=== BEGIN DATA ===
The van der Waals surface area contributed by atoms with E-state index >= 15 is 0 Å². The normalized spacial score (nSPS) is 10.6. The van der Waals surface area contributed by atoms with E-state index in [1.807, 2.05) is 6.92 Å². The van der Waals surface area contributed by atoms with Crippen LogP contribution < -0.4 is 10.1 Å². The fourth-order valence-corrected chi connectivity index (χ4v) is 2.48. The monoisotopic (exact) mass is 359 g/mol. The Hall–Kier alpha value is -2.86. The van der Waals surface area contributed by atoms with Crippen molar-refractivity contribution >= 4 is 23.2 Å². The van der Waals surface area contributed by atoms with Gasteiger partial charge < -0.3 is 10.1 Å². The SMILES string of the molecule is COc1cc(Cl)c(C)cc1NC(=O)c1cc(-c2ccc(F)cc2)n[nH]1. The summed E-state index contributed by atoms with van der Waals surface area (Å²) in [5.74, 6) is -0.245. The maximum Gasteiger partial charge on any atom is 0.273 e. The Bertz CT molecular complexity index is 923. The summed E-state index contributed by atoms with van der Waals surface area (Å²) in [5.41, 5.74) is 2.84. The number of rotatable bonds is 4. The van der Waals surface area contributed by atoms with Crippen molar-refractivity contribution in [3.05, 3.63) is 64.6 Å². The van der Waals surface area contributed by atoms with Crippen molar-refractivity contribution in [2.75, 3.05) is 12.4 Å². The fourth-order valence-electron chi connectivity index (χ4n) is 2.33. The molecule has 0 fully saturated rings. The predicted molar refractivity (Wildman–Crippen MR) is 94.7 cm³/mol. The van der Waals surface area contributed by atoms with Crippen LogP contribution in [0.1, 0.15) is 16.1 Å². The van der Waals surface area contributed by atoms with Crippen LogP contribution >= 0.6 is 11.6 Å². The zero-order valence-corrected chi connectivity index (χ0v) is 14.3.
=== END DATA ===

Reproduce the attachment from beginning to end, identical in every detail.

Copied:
The van der Waals surface area contributed by atoms with E-state index >= 15 is 0 Å². The normalized spacial score (nSPS) is 10.6. The van der Waals surface area contributed by atoms with E-state index in [1.807, 2.05) is 6.92 Å². The van der Waals surface area contributed by atoms with Crippen LogP contribution < -0.4 is 10.1 Å². The fourth-order valence-corrected chi connectivity index (χ4v) is 2.48. The monoisotopic (exact) mass is 359 g/mol. The Hall–Kier alpha value is -2.86. The van der Waals surface area contributed by atoms with Crippen molar-refractivity contribution >= 4 is 23.2 Å². The van der Waals surface area contributed by atoms with Gasteiger partial charge < -0.3 is 10.1 Å². The SMILES string of the molecule is COc1cc(Cl)c(C)cc1NC(=O)c1cc(-c2ccc(F)cc2)n[nH]1. The summed E-state index contributed by atoms with van der Waals surface area (Å²) in [5.74, 6) is -0.245. The maximum Gasteiger partial charge on any atom is 0.273 e. The Bertz CT molecular complexity index is 923. The summed E-state index contributed by atoms with van der Waals surface area (Å²) in [5.41, 5.74) is 2.84. The number of rotatable bonds is 4. The van der Waals surface area contributed by atoms with Crippen molar-refractivity contribution in [3.05, 3.63) is 64.6 Å². The van der Waals surface area contributed by atoms with Crippen molar-refractivity contribution in [2.75, 3.05) is 12.4 Å². The fourth-order valence-electron chi connectivity index (χ4n) is 2.33. The molecule has 0 fully saturated rings. The predicted molar refractivity (Wildman–Crippen MR) is 94.7 cm³/mol. The van der Waals surface area contributed by atoms with Crippen LogP contribution in [0.1, 0.15) is 16.1 Å². The van der Waals surface area contributed by atoms with Crippen LogP contribution >= 0.6 is 11.6 Å². The zero-order valence-corrected chi connectivity index (χ0v) is 14.3.